Tuesday, December 13, 2011

Day #427 Bees Must Be Artists

I was thinking about people who live—and work—well into their nineties. Most of those people, at least the ones I know about, are highly creative. Artists, musicians, writers just don’t seem to retire. They keep on creating. Pablo Cassals, , Grandma Moses, Artur Rubenstein, and Lillian Jackson Braun come to mind.

Bees are like that, too. They work until the end of their life span. They generally die while they’re still working, trying to get just one more load of pollen and nectar back to the hive. When their little wings wear out, they simply can’t go on.

One woman, though, who has been an inspiration to a number of generations, worked and worked and stopped before her wings wore out. She's the well-known Georgia pediatrician, Dr. Leila Denmark. You may have heard of her. She’s 113 years old now.

(photo credit, from an online article written for the National Library of Medicine,
entitled Changing the Face of Medicine: Celebrating America's Physicians)
Dr. Denmark retired (sort of) when she was 103, only because her eyesight had gotten too poor for her to feel completely confident of her diagnoses. Due to macular degeneration, she is now legally blind. But I’ve heard that she’ll still take calls from her former patients and give out good advice.

One thing I find wonderful is that she's known for her own work, rather than just for the fact that she's lived more than a century.

We should all be so lucky.

Finding work to do that we love (and that we're willing to devote our loves to) is a rather old-fashioned concept. Many people now change their jobs almost as often as they change their underwear.  Yuch! Hope that's not true.

If you're interested in learning more about Dr. Denmark, here's the link.

What a role model! Between Dr. Denmark and the bees, I have a lot to live up to.
And a long time left to do it.

Next to her, I'm just a spring chicken.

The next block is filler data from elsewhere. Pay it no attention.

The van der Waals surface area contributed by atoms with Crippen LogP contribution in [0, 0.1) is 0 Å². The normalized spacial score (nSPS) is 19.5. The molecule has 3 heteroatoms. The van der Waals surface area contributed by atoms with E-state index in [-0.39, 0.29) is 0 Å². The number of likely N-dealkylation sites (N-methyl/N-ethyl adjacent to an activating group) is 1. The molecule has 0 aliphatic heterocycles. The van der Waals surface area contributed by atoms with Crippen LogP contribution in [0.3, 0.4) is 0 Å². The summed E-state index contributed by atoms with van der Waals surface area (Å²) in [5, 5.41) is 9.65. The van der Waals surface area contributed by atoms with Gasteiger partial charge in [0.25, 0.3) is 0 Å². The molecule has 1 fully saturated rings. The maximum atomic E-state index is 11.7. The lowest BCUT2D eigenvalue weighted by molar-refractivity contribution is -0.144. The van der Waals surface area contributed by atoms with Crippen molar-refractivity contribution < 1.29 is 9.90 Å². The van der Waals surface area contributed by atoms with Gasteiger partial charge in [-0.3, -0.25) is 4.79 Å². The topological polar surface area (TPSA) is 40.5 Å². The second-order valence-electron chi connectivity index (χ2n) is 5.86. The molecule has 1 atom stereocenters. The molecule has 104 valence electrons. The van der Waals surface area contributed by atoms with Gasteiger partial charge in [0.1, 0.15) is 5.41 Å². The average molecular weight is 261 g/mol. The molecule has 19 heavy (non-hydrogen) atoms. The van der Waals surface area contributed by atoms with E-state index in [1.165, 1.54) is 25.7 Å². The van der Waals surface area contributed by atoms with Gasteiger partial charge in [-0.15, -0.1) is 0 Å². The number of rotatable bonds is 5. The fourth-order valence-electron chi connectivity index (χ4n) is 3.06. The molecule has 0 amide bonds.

BEEattitude for Day #427:
       Blessed are those who love the work they do, for they shall play every day.

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AggiePete said...

What an inspiration - Dr. Denmark. I'd love to be active in my later years - my mom got her nursing degree at 66 after retiring from her secretarial job at 65. And worked up until she passed at 81 years. Like she told Katie & I "age is only a number" and that's how I've lived my 63 years so far!

Fran Stewart said...

Sounds like your mom was a great role model, too, Petie. You know, I've known people who were old at thirty, and others who were as vibrant as could be when they were old.

Old, of course, is a variable. I can remember a subtraction problem a teacher gave our class once. "Figure out how old you'll be when the 21st century begins," she instructed. I was appalled to think that I'd be fifty-three. That was positively ancient.

Keep in mind that I was living on an Air Force base. The oldest people I knew were my parents, who were older than most of the other military people. I didn't remember my grandparents very much -- hadn't seen them in four years.

"Old" keeps getting farther along the more I age. But--still, oldness is more inside the head than anywhere else.

So I say, hurray for people like your mom!